05/01/2012 | 08:59 AM
We didn’t have any thrills before starting our tests of the MSI X79A-GD65 (8D) mainboard because we had just tested MSI’s flagship LGA2011 Big Bang-XPower II product and were disappointed with it in many respects. Of course, we didn’t expect the junior model to do much better than its senior cousin.
We knew beforehand that MSI mainboards, unlike those of most other brands, could not increase CPU voltage in offset mode by adding some value to the default one. It means that the X79A-GD65 (8D) won’t allow us to reach high results with energy-efficient overclocking and won’t make it into the top of the list of the LGA2011 mainboards we’ve tested so far.
That said, the MSI X79A-GD65 (8D) turned out to be better than expected. It pleased us in some respects during our tests whereas the lack of exaggerated expectations saved us from disappointments. Of course, this mainboard is not without downsides, but let’s be thorough and discuss its features one by one.
The MSI X79A-GD65 (8D) is shipped in a standard-sized box. The front side of the box touts the high-quality Military Class III components employed by the mainboard. You can find descriptions of some of the product's features on the back of its packaging.
Besides the mainboard itself, the box contained the following accessories:
Our sample came without a DVD with software and drivers, so we obviously didn’t get the full set of accessories. An off-the-shelf sample is going to be accompanied with a DVD, connectors for multi-GPU configurations and a quality assurance certificate describing component testing methods. Anyway, you may want to check out the accessories before purchasing the mainboard because they vary in different regions. MSI only guarantees the following basic set:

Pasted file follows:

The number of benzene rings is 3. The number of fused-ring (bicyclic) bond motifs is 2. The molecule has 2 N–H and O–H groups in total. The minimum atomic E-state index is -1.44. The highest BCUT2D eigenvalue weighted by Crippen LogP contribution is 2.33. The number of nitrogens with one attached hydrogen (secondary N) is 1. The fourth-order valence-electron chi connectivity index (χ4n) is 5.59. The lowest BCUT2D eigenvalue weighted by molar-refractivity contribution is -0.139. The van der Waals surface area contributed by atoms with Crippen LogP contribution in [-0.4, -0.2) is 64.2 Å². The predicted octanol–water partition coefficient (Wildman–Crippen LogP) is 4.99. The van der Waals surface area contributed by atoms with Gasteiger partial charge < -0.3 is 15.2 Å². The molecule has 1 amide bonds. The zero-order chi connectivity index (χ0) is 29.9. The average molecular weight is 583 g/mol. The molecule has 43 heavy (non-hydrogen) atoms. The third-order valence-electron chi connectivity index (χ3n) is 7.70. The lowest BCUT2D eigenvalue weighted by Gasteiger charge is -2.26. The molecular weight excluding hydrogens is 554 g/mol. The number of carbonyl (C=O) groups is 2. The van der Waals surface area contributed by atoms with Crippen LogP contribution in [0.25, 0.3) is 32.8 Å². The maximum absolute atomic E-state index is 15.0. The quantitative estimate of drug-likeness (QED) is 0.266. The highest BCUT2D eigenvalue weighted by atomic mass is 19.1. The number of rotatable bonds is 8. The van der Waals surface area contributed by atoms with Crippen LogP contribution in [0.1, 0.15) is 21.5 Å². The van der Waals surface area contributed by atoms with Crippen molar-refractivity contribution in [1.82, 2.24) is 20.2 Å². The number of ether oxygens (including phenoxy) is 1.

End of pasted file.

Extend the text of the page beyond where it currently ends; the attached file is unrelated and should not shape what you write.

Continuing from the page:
The other components are optional and may be missing:
It must be noted right away that MSI offers two LGA2011 mainboards with very similar names: MSI X79A-GD65 and MSI X79A-GD65 (8D). The additional “8D” means that the latter model has eight DIMM slots as opposed to the former's four. This is not the only difference between them, though. The two models are actually quite different products, so don’t get confused.
Unlike the gloomy-black Big Bang-XPower II, the X79A-GD65 (8D) looks lively thanks to the numerous blue-colored elements.
Color coding and other factors help you identify the mainboard’s slots and connectors. It is equipped with three PCI Express 3.0/2.0 x16 slots (at x16, x16 and x8 speed) that have handy broad latches for ejecting the installed card. There is also one PCI Express 2.0 x1 and two slots that look like PCI Express x16 but work as PCIe 2.0 x1. You can tell them apart from the full-featured graphics slots by the ordinary latches. The four SATA 3 Gbit/s ports provided by the Intel X79 Express chipset are black whereas the white connectors are SATA 6 Gbit/s. There are an additional two white SATA 6 Gbit/s connectors based on an ASMedia ASM1061 controller but the sticker over them indicates which ports should be used for disks in the first place. The labels within the connectors will help you tell USB 2.0 from IEEE1394.
The manufacturer has obviously tried to make it easier to assemble a computer around this mainboard and keep users from doing something wrong, yet we still have one concern about the color of the memory slots. As you know, DDR3 modules should be installed starting from the slots which are the farthest from the CPU socket and the user manual is also very detailed about the mainboard's operation with different memory configurations. So, there can hardly be any problems installing four or eight DIMMs, but what about three or six modules you want to use in triple-channel mode? The user manual discusses such cases with charts and illustrations, which is good. However, we were unconsciously lured into installing our four memory modules into the cute-looking blue slots rather than the black ones as was necessary. We guess the colors of the DIMM slots should have been swapped.